Fractional currency notes were issued by the US federal government from 1862 to 1876 in denominations of 3, 5, 10, 15, 25 and 50 cents to combat the shortage and hoarding of coins, which contained metals more valuable than the money the coins represented during the Civil War. The currency notes were originally called “postage currency,” but they officially became “fractional currency” after the passing of the Congressional Act of March 3, 1863.
Several fractional currency notes are on display in the Museum’s “Money: A History” exhibit. One particularly fascinating currency note is the “five cents” issue, lent to the Museum by collector and honorary curator of engraving Mark D. Tomasko. This particular “five cents” issue is the third version of the fractional currency note, and the first issue to contain signatures in order to prevent counterfeiting that had occurred with the previous issues. The currency note features the face of little-known Spencer Morton Clark, who served as the first Superintendent of the National Currency Bureau, which is now the Bureau of Engraving and Printing (BEP). The BEP was in charge of the production of these notes, and a large sensation erupted when Clark’s face appeared on the new print of “five cents” notes.
It is said that Congress initially intended the currency to honor William Clark of the Lewis and Clark expedition, but they failed to specify which “Clark.” Spencer M. Clark took the opportunity to instead make himself the model of the portrait on the bill. A much less famous Clark, Spencer Clark was already under investigation for embezzlement, fraud and sexual harassment. By the time the government began to take action, Clark had already printed the notes in significant quantities.
Nineteen days after the new bills went into circulation, an outraged Congress passed a law forbidding the portrait of anyone living to be used on US currency, stamps or coins. Interestingly, Francis E. Spinner, the US Treasurer at the time, didn’t make much of a fuss when Clark placed him on the 50 cent note without his consent. Although he had the authority to select portraits on new notes, Spinner was pleasantly surprised by the choice.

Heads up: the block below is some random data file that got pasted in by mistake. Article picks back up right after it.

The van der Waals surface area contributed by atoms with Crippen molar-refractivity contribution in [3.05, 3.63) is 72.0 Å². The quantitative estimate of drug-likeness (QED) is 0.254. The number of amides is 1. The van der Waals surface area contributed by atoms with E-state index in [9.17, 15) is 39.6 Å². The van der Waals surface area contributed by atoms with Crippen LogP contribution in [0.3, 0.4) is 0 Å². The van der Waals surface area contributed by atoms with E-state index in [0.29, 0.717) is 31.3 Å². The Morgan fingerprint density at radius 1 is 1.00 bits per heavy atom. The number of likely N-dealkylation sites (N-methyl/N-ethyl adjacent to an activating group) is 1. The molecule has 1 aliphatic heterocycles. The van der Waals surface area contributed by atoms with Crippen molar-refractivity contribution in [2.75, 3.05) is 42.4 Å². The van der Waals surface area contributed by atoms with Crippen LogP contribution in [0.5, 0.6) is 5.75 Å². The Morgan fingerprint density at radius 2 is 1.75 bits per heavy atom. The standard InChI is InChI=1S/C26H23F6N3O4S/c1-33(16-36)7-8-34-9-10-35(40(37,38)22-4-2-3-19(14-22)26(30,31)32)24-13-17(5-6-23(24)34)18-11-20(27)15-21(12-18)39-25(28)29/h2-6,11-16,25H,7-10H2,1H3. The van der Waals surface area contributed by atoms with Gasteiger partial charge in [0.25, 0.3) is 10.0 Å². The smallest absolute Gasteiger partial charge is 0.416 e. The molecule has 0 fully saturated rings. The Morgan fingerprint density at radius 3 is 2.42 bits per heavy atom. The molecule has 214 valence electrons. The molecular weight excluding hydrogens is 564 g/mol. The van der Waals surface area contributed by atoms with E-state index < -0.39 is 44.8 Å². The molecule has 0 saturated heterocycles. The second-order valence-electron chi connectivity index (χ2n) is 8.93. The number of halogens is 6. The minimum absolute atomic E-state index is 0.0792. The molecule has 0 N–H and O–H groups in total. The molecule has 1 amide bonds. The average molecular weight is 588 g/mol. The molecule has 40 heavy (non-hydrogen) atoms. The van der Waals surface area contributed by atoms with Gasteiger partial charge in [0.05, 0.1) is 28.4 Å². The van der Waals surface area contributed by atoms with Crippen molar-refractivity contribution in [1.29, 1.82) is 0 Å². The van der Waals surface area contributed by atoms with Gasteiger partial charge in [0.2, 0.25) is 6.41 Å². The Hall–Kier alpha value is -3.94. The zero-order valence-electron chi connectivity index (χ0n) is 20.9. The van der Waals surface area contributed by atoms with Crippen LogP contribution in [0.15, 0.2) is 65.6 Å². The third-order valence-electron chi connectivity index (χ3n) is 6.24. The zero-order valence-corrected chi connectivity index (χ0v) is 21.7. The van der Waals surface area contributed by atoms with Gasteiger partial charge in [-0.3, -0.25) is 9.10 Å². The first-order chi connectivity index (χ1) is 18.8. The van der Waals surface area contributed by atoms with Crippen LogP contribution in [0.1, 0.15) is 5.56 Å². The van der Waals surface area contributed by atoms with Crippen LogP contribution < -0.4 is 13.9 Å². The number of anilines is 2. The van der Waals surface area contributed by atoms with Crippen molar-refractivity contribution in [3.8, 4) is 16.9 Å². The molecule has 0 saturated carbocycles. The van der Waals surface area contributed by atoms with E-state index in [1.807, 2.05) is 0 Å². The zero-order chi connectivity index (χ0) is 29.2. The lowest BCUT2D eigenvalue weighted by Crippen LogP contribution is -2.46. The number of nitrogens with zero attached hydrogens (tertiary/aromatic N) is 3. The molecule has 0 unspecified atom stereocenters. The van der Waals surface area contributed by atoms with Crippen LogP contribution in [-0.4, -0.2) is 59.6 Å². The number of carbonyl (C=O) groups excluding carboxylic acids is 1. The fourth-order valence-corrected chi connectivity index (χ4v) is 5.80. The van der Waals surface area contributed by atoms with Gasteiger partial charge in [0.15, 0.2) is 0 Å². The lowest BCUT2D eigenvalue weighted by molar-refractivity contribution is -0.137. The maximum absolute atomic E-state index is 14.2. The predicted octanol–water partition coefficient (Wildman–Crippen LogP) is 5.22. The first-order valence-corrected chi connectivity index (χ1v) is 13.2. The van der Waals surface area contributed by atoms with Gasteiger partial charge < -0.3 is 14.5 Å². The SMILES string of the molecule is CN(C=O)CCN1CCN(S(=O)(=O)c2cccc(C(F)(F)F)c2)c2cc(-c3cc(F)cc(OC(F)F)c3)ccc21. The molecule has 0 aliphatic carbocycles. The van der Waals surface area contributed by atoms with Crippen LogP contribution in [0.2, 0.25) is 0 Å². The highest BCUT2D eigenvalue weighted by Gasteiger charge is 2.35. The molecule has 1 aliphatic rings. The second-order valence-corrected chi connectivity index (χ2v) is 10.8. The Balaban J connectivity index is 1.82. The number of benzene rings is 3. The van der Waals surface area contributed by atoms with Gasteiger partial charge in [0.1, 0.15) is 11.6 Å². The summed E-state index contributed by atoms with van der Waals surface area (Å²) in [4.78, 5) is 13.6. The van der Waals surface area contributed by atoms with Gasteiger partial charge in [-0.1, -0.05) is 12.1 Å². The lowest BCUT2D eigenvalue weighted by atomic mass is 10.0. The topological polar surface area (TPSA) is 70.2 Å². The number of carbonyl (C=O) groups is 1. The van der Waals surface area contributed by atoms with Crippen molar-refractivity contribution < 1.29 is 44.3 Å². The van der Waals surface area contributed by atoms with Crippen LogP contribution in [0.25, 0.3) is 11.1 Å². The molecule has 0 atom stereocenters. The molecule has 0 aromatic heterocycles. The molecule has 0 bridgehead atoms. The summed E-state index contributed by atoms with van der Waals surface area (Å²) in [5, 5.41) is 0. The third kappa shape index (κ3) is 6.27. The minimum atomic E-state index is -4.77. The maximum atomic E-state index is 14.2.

Clark was able to keep his job only because of the interference of Treasury Secretary Salmon P. Chase. These notes still remain in legal tender today, as the law did not null notes with living portraits if the bills had already been printed before the passing of the law.
Julia Yeung is a summer museum intern at the Museum of American Finance and attends Pace University studying Business Economics. Her twitter handle is @YeungJulia.
Lily Goodspeed is a summer museum intern at the Museum of American Finance and a History major at Brown University. Her twitter handle is @lilygoodspeed.
For the past few months I have been a guest contributor to Bloomberg’s Echoes blog, which is edited by historian Stephen Mihm and focuses on the history of business and finance. While most of my columns have tied in with significant anniversaries or events in financial history, for this week’s post I was invited to instead write an article on one of the Museum’s collections.
I have several favorite collection items, but I chose to focus on the Graham-Newman Collection. It’s a fascinating archive of business documents, personal correspondence, rare first edition books and personal effects belonging to Warren Buffett’s mentor and the father of value investing, Benjamin Graham, and his business partner, Jerry Newman.
And, as I assert in my article, within this collection may lie the answer to the on-going debate over the origins of the hedge fund industry.